Judicial reform protesters were dragged out of the Knesset by security guards after they tried to prevent MKs from entering the plenum on Monday, according to Israeli media.
According to Walla, the protesters tried to block the entrance of the plenum to ministers and Knesset members by laying down or sitting in front of the doors.
"I support and praise the Knesset officer and the Knesset guard who did not let the gang of lawbreakers block the Knesset plenum and removed them quickly, decisively and professionally," said Knesset Chairman Amir Ohana.
"Now they will be handed over to the Israeli Police and the judicial system for further handling, which I hope will be equally resolute. Knesset members who invited the troublemakers should take a moment of reflection; the Knesset will not be like the Ayalon [highway]."
The decision to bar the public from the vote has drawn mixed reactions from lawmakers
Labor MK Efrat Rayten expressed support for the move, claiming that the decision reflected the fear of those opposing the reform to face public scrutiny and criticism.
Yesh Atid MK Meirav Cohen called for the reopening of the public gallery which had been closed for the debate and the vote. In a letter to Ohana, she argued that "access to the plenum is part of the rights of citizens in a democratic country and it must be preserved."
The Knesset later stated that the protestors couldn't have gotten in without a personal invitation from an MK and that they had been invited by Cohen and MK Naor Shiri. The Knesset added that the two MKs would be dealt with in the Ethics Committee.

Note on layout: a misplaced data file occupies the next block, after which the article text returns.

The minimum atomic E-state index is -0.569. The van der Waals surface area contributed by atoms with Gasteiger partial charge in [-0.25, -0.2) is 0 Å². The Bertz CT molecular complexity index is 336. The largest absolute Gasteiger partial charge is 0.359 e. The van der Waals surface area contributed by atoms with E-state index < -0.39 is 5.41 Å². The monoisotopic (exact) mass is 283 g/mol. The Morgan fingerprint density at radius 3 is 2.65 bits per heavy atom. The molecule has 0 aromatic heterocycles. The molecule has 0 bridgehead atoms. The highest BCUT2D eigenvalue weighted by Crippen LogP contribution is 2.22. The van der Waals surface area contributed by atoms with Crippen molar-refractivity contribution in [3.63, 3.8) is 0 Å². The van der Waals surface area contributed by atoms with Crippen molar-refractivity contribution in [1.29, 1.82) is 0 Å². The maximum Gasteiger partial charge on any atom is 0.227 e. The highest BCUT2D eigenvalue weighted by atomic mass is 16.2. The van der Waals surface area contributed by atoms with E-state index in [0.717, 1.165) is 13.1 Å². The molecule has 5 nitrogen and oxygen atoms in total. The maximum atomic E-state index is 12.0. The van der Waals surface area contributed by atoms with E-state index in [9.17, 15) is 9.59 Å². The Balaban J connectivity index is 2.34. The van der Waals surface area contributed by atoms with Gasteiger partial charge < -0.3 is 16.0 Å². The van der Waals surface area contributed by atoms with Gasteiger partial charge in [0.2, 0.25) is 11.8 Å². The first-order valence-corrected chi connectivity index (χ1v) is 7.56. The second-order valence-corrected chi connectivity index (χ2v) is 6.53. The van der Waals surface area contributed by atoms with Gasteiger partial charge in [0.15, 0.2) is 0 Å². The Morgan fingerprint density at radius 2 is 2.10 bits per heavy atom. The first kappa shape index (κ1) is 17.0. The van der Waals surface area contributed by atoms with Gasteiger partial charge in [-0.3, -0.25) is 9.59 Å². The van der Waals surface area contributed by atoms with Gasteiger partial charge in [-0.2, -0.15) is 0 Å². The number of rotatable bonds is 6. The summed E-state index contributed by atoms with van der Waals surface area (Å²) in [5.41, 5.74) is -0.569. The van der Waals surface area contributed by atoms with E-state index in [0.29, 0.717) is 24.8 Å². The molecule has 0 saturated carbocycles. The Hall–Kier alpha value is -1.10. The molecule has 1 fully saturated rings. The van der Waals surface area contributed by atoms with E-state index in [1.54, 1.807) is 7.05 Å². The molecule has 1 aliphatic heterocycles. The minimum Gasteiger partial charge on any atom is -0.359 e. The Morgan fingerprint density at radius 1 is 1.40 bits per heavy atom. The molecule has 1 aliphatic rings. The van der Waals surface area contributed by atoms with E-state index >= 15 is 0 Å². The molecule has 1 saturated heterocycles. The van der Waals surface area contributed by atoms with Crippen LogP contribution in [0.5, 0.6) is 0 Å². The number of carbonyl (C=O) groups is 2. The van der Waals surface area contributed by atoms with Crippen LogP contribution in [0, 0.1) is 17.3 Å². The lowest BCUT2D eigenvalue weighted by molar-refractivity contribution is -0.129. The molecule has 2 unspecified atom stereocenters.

Meanwhile, inside the Knesset, tensions surrounding the proposed legislation continue to rise. Some members of the opposition wore black t-shirts with Israeli flags on them.
The first reading of the controversial Reasonableness Standard Bill began in the Knesset plenum on Monday evening.
The bill was expected to pass the reading and protests were planned throughout the country on Tuesday as a result.
If it passes, the bill's next stage will be a return to the Knesset Constitution, Law and Justice Committee, which already on Tuesday will begin to prepare it for its second and third reading.
The "reasonableness standard bill" is an amendment to Basic Law: The Judiciary, that would block Israel's courts from applying what is known as the "reasonableness standard" to decisions made by elected officials. The reasonableness standard is a common law doctrine that allows for judicial review against government administrative decisions that are deemed beyond the scope of what a responsible and reasonable authority would undertake.
Opposition leaders Yair Lapid and Benny Gantz have urged a return to negotiations before the vote on the limitation of reasonable doubt if the coalition halts the legislation.
"They want there to be laws for all citizens, but the laws will not apply to them. This is not a limitation of reasonable doubt; it is a limitation of corruption. This day will be engraved in eternal shame in the annals of the Knesset and the State of Israel," Lapid said, adding, "As long as the law has not been approved in the second and third readings, we can return to negotiations at the President's Residence on the condition that they completely halt the legislation."
"I spoke with the President and suggested to him that the Prime Minister, the opposition leader and myself meet again before the vote. We should not wait for the streets to catch fire. However, regarding the limitation of grounds for reasonable doubt, the bill should not be allowed to pass," Gantz stated. "We cannot agree to a single constitutional change because we know that the next day, there will be changes by remote control that will undermine all the balances in democracy. It is not right fundamentally and it is not right for the country. It must be stopped."
Eliav Breuer contributed to this article.